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How much free travel do you have in the clutch pedal? Should be about an inch, to inch and a half. Could be due to a slightly rusty flywheel or pressure plate because it's been sitting, and/or the pilot bushing could be worn too. Have you checked the trans. oil..??

That 90wt. ought to be slowing things down some, so as to get it in gear. I usually use 4th gear to stop the tranny from spinning, from the get go.

Will the engine rev up past, say half throttle..?? Could be the thrust bearing is out of the gov. if it won't. Then again, if the mag is in a retarded timing mode, it may not be able to pick up rpm's.

Bet that was a nice ride with a flat tire..!! LOL... At least it is moving..!!
I believe there is more clutch free play than that. I'll take a closer look at it next time. Is there a way to grease the throw out bearing?

The motor does rev up, maybe to much. Hard to say without a tach. Part of the problem could be the hose from air cleaner to carb. It has a major air leak there, could be causing a lean condition? I think its mostly a matter of some fine tuning. Just don't know my way around them as well as I should yet.

Is there a way to check the governor with out tearing into it to much? Also, is there supposed to be a return spring on the carb?

And no it didn't ride to well with the flat tire. I may borrow the rears off the Massey pony for a bit. I think they'll fit according to my tape.measure. lol

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The T-O bearing is a sealed unit, so no way to lube.

Engine should max out @ 1540 rpm, but as long as it does rev up, the gov should be working. If the thrust bearing is out, they will only go to about 1/3 throttle.

I use straight bulk radiator hose for the air intake hose. Places like NAPA carry "sticks" of that hose, and will cut to length for you.

Have you checked the oil bath breather yet..?? If the hose has a hole, it may have let water in, and has pushed the oil level up high enough, it may not be able to breathe properly.

You can pull the front cover off the gov., but be forewarned, if the cage that holds the tiny ball bearings in the thrust bearing is worn/broken, it will let the bearings drop out, and you will then need a new bearing. There is no return spring on the carb. It is inside the gov. housing. If you do take the cover off, do check the condition of the gov. spring. If the hooks are worn, I'd repalce it ASAP. If this spring breaks, it will let it rev, until something lets go. Just make sure your ignition/kill switch is always operational.

You said you did some carb. cleaning... Did you remove the carb. from the manifold to do this..?? I ask this, because sometimes when re-installing the gov. linkage rod to the carb., it can be put on in the wrong position, not allowing it to work, and binds on the block some. Don't ask me how I know.... :)
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I did check the oil in the air cleaner. I was full of water, I dumped it, cleaned. And filled to the line with 30wt. Oil.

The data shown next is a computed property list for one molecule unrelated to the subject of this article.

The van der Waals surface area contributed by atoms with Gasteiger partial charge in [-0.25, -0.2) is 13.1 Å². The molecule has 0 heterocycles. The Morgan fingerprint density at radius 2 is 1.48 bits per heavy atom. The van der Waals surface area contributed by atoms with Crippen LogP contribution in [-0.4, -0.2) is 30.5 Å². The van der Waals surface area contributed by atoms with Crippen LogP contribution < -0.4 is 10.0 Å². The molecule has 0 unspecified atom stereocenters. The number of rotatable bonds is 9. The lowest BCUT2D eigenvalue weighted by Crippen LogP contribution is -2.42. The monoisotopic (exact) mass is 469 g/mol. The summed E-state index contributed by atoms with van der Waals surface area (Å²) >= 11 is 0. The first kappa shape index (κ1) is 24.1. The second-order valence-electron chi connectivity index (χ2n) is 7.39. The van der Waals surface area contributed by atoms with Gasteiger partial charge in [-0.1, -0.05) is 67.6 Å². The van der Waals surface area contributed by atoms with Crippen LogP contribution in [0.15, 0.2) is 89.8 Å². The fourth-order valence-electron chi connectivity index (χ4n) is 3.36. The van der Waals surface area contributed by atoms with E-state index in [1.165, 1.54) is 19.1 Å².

The carb was removed to clean, I completely disassembled it for cleaning. I will eventually buy a basic rebuild kit just to freshen it up and make sure everything is sealed properly. The govenor linkage was installed the same way I took it off. It may have been on wrong before though. The rod is through the throttle shaft on the side closest to the block, should it go through from the carb side?

As far as the governor, there isn't any resistance on the arm connected to the carb. I assume the return spring inside the governor may be shot. Is the governor serviceable? Are there new springs and bearings available for it?
Thanks again for the help.

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Well, you got me there... I said binding on the block, and now that I think about it, it may have been binding on the little bell crank on the throttle shaft. as long as it's not binding is the main thing...

I don't believe you'll get resistance unless it is running. Just be careful with the rockshaft arm on the carb. side. It is cast aluminum, or pot metal, and they do break somewhat easily. Lets just say they won't take what a cast steel one will...

Yep, springs and thrust bearing are available. I keep a couple springs, and an extra thrust bearing in the shop. Not that they break all that often, but I have 5 tractors that have the C-113/123 engines. And if I have something break, seems it's 2 minutes after the dealer closes on a Saturday..., and I got hay down... :(
Isn't that always how it goes? Lol
I looked at the throttle linkage again before work. It doesn't seem to touch the block but the throttle shaft itself is a little sticky right off idle. I sprayed both sides of it with some pb blast to see if that will free it up a bit. Once the throttle opens just a bit it is smooth.
I'll be looking in the Steiner catalog and checking dealer prices on the governor parts soon also. I'd like to get most of the bugs worked out before I start body work and paint.